Central PA's LGBT News Source

Too many don’t know their HIV, STD status

Recommendations to become a healthier man

Posted

Just like all other men, gay, bisexual, and other men who have sex with men need to know how to protect their health throughout their life. For all men, heart disease and cancer are the leading causes of death. However, compared to other men, gay, bisexual and other men who have sex with men are additionally affected by:

  • Higher rates of HIV and other sexually transmitted diseases (STDs);
  • Tobacco and drug use;
  • Depression.

There are many reasons why gay, bisexual, and other men who have sex with men may have higher rates of HIV and STDs. Some of them are:

  • Prevalence of HIV among sexual partners of gay, bisexual, and other men who have sex with men is 40 times that of sexual partners of heterosexual men;
  • Receptive anal sex is 18 times more risky for HIV acquisition than receptive vaginal sex;
  • Gay, bisexual, and other men who have sex with men on average have a greater number of lifetime sexual partners.

Other factors that can negatively impact your health and ability to receive appropriate care:

  • Homophobia;
  • Stigma (negative and usually unfair beliefs);
  • Discrimination (unfairly treating a person or group of people differently);
  • Lack of access to culturally- and orientation-appropriate medical and support services;
  • Heightened concerns about confidentiality;
  • Fear of losing your job;
  • Fear of talking about your sexual practices or orientation.

These reasons and others may prevent you from seeking testing, prevention and treatment services, and support from friends and family.

In fact, gay, bisexual, and other men who have sex with men make up more than half of the people living with HIV in the United States and experience two thirds of all new HIV infections each year. Further, young gay, bisexual, and other men who have sex with men 13-24 had over 72% of the estimated new HIV infections in 2010. In 2012, 75% of reported syphilis cases were among gay and bisexual men.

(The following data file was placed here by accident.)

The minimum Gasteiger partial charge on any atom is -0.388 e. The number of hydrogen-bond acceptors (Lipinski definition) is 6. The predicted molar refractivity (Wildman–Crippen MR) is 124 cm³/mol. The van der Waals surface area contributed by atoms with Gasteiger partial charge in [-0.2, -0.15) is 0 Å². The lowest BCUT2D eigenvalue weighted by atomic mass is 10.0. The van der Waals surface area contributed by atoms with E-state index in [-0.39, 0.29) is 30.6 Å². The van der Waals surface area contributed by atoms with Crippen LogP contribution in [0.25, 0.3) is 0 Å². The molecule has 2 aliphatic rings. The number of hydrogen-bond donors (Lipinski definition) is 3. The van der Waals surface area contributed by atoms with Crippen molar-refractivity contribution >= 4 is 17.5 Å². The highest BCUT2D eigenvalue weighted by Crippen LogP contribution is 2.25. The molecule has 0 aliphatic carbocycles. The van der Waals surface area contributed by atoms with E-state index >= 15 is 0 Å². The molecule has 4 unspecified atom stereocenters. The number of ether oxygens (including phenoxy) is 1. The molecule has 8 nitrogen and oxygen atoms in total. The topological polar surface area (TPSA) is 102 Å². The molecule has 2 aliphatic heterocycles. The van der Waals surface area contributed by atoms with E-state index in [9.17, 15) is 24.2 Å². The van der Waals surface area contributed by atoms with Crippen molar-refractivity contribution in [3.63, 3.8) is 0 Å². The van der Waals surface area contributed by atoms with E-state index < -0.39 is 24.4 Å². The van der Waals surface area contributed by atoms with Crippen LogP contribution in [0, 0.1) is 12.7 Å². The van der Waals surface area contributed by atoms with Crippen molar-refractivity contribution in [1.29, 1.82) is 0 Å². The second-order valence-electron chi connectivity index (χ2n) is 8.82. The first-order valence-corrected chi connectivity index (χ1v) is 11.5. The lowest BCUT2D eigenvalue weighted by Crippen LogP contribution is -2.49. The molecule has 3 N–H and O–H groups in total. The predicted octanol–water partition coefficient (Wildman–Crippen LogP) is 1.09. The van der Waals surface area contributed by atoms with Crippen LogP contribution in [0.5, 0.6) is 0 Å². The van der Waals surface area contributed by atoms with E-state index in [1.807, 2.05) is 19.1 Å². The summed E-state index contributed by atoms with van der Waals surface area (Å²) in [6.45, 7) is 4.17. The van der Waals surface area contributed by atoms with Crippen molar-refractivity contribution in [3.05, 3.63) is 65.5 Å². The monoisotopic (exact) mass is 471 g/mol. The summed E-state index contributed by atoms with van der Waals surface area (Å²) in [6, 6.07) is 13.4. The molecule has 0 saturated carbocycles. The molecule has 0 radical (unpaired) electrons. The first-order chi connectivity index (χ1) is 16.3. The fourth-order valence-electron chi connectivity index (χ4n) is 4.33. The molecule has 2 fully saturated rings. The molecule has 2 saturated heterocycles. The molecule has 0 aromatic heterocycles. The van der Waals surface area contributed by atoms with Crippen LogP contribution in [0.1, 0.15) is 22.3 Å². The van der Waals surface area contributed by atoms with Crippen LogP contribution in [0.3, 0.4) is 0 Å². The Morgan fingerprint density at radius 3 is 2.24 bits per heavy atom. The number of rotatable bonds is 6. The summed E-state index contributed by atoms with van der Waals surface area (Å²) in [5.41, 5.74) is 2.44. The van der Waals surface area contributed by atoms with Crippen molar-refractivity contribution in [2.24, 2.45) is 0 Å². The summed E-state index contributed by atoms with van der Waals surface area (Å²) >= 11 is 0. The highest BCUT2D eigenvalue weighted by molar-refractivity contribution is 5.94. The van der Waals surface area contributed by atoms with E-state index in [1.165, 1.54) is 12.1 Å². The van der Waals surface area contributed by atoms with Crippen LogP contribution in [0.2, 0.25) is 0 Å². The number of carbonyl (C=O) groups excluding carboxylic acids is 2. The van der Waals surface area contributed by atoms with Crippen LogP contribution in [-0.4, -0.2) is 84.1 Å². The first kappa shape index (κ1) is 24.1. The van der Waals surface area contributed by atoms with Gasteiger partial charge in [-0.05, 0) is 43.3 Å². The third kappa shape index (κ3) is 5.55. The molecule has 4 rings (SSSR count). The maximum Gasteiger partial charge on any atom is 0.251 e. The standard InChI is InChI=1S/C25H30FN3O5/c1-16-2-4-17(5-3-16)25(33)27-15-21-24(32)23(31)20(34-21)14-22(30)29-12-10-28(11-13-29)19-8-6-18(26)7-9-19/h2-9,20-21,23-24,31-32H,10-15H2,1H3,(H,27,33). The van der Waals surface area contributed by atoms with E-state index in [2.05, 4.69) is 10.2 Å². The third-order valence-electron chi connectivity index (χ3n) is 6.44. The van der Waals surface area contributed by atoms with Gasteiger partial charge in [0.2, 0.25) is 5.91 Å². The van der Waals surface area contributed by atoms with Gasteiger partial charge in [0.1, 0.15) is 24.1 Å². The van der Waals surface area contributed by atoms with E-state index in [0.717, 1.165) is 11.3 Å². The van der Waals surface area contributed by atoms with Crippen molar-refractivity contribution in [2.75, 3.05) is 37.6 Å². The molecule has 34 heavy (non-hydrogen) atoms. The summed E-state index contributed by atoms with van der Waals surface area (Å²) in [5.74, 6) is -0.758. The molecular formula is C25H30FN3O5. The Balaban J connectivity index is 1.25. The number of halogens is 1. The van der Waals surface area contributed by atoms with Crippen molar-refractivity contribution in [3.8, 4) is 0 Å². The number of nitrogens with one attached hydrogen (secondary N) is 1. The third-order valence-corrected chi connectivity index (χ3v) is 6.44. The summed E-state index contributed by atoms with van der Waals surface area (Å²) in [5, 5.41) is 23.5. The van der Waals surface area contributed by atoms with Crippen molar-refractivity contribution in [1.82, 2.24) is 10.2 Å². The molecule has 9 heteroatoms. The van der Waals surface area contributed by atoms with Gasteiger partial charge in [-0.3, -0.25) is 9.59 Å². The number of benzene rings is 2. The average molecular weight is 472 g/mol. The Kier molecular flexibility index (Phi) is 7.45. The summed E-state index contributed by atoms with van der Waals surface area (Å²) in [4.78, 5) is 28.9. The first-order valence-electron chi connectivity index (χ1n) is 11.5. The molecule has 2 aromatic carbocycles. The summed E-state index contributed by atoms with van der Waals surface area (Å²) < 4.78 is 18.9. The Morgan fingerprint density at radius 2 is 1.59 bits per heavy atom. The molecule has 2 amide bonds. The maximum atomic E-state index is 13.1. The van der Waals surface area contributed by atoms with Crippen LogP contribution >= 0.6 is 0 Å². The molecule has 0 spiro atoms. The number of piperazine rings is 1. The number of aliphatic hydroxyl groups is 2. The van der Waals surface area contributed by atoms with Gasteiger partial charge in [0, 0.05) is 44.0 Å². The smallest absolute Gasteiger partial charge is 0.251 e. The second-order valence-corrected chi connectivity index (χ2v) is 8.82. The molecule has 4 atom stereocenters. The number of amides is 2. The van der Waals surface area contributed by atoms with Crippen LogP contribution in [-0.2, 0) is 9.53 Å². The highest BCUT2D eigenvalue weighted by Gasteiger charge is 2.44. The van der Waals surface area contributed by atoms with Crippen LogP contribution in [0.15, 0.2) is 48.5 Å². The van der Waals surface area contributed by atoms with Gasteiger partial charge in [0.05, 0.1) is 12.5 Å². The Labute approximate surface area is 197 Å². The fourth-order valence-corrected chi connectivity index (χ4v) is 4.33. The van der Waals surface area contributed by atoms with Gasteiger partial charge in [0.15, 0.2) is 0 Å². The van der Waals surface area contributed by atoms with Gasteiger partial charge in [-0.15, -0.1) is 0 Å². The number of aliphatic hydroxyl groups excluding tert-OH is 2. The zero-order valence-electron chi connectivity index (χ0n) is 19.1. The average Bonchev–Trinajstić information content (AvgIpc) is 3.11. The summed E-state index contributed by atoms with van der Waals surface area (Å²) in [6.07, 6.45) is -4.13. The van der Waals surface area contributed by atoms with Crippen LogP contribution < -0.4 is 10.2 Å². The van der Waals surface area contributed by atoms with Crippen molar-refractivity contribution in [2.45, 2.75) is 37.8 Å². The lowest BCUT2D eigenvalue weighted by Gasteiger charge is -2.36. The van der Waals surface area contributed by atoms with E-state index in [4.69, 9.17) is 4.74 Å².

The large percentage of gay, bisexual, and other men who have sex with men who have HIV and STDs means that, as a group, they have a higher chance of being exposed to these diseases. Too many men don’t know their HIV or STD status (if they have a disease or not), which means they may not get medical care and are more likely to unknowingly spread these diseases to their sexual partners.

Most gay, bisexual, and other men who have sex with men get HIV by having anal sex, which is the riskiest type of sex for getting or spreading HIV. During anal sex, it’s possible for either partner—the insertive (top) or the receptive (bottom) to get HIV. However, if you are HIV-negative, bottoming without a condom puts you at much greater risk for getting HIV than topping. If you are HIV-positive, being on the top without a condom is riskier for giving HIV to your partner.

LOCAL RESOURSES – Alder Health Services, Hamilton Health Center, York Family First